Frank Massie, his map of the Charge at Beersheba and the Bednall Papers



On the 1st of May, Massie was instrumental in organising and leading elements of the 4th Light Horse Brigade as they withdrew from positions near Es–Salt. Although often under heavy fire, he was able to commit troops to the places they were most needed, and his actions assisted the brigade in being able to withdraw in good order. Shortly afterwards, his name was promulgated in Sir Edmund Allenby’s despatches for his bravery and leadership during the action.


The end of the month saw the 4th Light Horse Brigade in defensive positions at Musallabeh. With soaring temperatures and an infestation of flies, scorpions, spiders and snakes, many men became ill, including Massie. He returned to headquarters in June, but his health was still not good, and in August he was sent to a rest camp for a week.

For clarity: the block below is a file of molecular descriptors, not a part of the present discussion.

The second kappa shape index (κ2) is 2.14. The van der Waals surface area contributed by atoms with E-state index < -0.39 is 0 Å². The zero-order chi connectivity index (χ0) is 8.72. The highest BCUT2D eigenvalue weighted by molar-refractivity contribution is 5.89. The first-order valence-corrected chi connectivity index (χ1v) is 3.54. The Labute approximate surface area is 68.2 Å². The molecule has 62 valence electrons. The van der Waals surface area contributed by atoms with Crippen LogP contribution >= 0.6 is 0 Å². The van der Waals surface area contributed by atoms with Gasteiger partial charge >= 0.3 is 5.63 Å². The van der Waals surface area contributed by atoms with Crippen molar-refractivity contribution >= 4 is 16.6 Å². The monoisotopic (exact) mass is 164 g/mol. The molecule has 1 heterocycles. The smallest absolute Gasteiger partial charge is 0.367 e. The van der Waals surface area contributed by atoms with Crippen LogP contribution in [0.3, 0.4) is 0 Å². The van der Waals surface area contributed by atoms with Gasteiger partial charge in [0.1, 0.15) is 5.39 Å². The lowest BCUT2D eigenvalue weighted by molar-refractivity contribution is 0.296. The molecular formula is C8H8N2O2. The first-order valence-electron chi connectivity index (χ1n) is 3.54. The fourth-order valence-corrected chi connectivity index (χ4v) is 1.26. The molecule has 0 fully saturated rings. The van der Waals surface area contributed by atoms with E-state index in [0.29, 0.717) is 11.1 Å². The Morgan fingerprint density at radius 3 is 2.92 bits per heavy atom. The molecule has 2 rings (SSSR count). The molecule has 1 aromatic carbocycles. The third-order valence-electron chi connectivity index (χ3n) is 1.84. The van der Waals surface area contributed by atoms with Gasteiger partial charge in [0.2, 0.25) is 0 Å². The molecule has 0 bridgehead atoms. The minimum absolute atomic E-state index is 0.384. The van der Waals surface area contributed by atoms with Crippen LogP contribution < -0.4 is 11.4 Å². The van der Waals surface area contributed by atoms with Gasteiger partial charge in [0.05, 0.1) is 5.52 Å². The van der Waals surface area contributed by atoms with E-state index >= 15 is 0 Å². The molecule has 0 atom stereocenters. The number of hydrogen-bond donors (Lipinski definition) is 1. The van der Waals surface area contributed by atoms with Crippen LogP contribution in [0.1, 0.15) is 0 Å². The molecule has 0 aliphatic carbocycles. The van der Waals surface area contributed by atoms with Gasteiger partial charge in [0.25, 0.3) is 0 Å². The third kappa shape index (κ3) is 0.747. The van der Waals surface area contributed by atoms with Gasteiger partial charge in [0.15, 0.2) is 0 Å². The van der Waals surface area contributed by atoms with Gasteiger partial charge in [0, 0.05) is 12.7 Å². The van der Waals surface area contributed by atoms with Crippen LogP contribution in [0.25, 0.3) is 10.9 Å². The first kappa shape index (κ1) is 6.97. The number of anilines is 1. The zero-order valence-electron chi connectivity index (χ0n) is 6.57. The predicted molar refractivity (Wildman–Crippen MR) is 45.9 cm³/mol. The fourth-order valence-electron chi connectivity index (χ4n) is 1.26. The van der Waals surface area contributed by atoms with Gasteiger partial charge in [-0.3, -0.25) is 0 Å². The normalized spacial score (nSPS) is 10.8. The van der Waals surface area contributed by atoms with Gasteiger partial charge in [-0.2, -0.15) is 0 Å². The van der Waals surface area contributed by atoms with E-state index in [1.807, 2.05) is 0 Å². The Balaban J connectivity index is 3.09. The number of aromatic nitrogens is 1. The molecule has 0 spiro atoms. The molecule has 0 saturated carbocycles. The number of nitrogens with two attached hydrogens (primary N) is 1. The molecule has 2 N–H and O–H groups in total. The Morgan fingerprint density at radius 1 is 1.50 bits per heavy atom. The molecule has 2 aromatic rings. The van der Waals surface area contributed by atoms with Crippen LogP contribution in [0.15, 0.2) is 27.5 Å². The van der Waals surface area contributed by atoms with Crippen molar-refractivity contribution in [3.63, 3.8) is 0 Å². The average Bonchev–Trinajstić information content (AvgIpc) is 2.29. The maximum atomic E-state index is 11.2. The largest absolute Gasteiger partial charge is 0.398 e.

Throughout early September, Massie was kept busy as the 4th Light Horse Brigade was in constant motion. On the 1st of October, elements of the brigade were the first to enter Damascus.


On entering the town, Massie told his batman he was not feeling well and took himself to hospital. He was suffering malignant tertian malaria, and though he tried to rally, he developed pneumonia and his health deteriorated. He did not recover and died on the 15th of October. He was laid to rest in the Damascus British War Cemetery the following day. He was 31 years old.


  • AWM RoH database

  • AWM Embarkation Roll

  • 1st Battalion War Diary: August 1914 - June 1915

  • NAA B2455 Service Record

  • Family information

  • Ancestry

  • The Bednall Papers held by National Library (ID Number: PR86/300)

Special thanks:

Michael Kelly

Historian, Military History Section

Australian War Memorial, Canberra